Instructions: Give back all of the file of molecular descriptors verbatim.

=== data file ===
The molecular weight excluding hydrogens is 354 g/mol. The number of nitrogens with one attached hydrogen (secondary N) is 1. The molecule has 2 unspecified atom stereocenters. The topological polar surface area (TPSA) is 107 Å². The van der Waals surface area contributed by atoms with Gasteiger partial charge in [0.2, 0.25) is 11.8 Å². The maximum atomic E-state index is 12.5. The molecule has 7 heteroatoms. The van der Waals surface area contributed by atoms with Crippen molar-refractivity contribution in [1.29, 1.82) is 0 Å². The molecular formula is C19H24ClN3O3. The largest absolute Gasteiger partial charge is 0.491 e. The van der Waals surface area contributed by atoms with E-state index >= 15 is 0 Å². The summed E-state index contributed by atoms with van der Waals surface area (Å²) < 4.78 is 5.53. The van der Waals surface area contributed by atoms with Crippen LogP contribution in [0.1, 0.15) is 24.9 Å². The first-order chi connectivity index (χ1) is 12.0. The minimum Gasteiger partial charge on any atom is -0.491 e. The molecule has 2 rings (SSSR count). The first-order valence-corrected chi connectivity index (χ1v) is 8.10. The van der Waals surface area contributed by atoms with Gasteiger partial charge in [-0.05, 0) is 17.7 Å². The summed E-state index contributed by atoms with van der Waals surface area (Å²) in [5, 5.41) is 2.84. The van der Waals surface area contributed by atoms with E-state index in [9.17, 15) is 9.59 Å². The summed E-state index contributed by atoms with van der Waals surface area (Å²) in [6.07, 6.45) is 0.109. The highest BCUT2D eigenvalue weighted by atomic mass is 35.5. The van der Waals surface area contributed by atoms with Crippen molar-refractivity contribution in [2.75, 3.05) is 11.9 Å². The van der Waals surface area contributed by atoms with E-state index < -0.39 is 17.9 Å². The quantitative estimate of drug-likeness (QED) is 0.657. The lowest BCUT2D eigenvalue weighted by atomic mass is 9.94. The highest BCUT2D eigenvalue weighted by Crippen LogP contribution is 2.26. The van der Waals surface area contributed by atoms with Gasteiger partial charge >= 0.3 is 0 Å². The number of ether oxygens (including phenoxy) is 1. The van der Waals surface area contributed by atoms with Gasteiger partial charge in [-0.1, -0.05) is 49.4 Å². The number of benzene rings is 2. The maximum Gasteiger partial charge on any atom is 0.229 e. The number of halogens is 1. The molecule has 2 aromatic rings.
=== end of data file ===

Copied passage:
The molecular weight excluding hydrogens is 354 g/mol. The number of nitrogens with one attached hydrogen (secondary N) is 1. The molecule has 2 unspecified atom stereocenters. The topological polar surface area (TPSA) is 107 Å². The van der Waals surface area contributed by atoms with Gasteiger partial charge in [0.2, 0.25) is 11.8 Å². The maximum atomic E-state index is 12.5. The molecule has 7 heteroatoms. The van der Waals surface area contributed by atoms with Crippen molar-refractivity contribution in [1.29, 1.82) is 0 Å². The molecular formula is C19H24ClN3O3. The largest absolute Gasteiger partial charge is 0.491 e. The van der Waals surface area contributed by atoms with E-state index >= 15 is 0 Å². The summed E-state index contributed by atoms with van der Waals surface area (Å²) < 4.78 is 5.53. The van der Waals surface area contributed by atoms with Crippen LogP contribution in [0.1, 0.15) is 24.9 Å². The first-order chi connectivity index (χ1) is 12.0. The minimum Gasteiger partial charge on any atom is -0.491 e. The molecule has 2 rings (SSSR count). The first-order valence-corrected chi connectivity index (χ1v) is 8.10. The van der Waals surface area contributed by atoms with Gasteiger partial charge in [-0.05, 0) is 17.7 Å². The summed E-state index contributed by atoms with van der Waals surface area (Å²) in [5, 5.41) is 2.84. The van der Waals surface area contributed by atoms with E-state index in [9.17, 15) is 9.59 Å². The summed E-state index contributed by atoms with van der Waals surface area (Å²) in [6.07, 6.45) is 0.109. The highest BCUT2D eigenvalue weighted by atomic mass is 35.5. The van der Waals surface area contributed by atoms with Crippen molar-refractivity contribution in [2.75, 3.05) is 11.9 Å². The van der Waals surface area contributed by atoms with E-state index < -0.39 is 17.9 Å². The quantitative estimate of drug-likeness (QED) is 0.657. The lowest BCUT2D eigenvalue weighted by atomic mass is 9.94. The highest BCUT2D eigenvalue weighted by Crippen LogP contribution is 2.26. The van der Waals surface area contributed by atoms with Gasteiger partial charge >= 0.3 is 0 Å². The number of ether oxygens (including phenoxy) is 1. The van der Waals surface area contributed by atoms with Gasteiger partial charge in [-0.1, -0.05) is 49.4 Å². The number of benzene rings is 2. The maximum Gasteiger partial charge on any atom is 0.229 e. The number of halogens is 1. The molecule has 2 aromatic rings.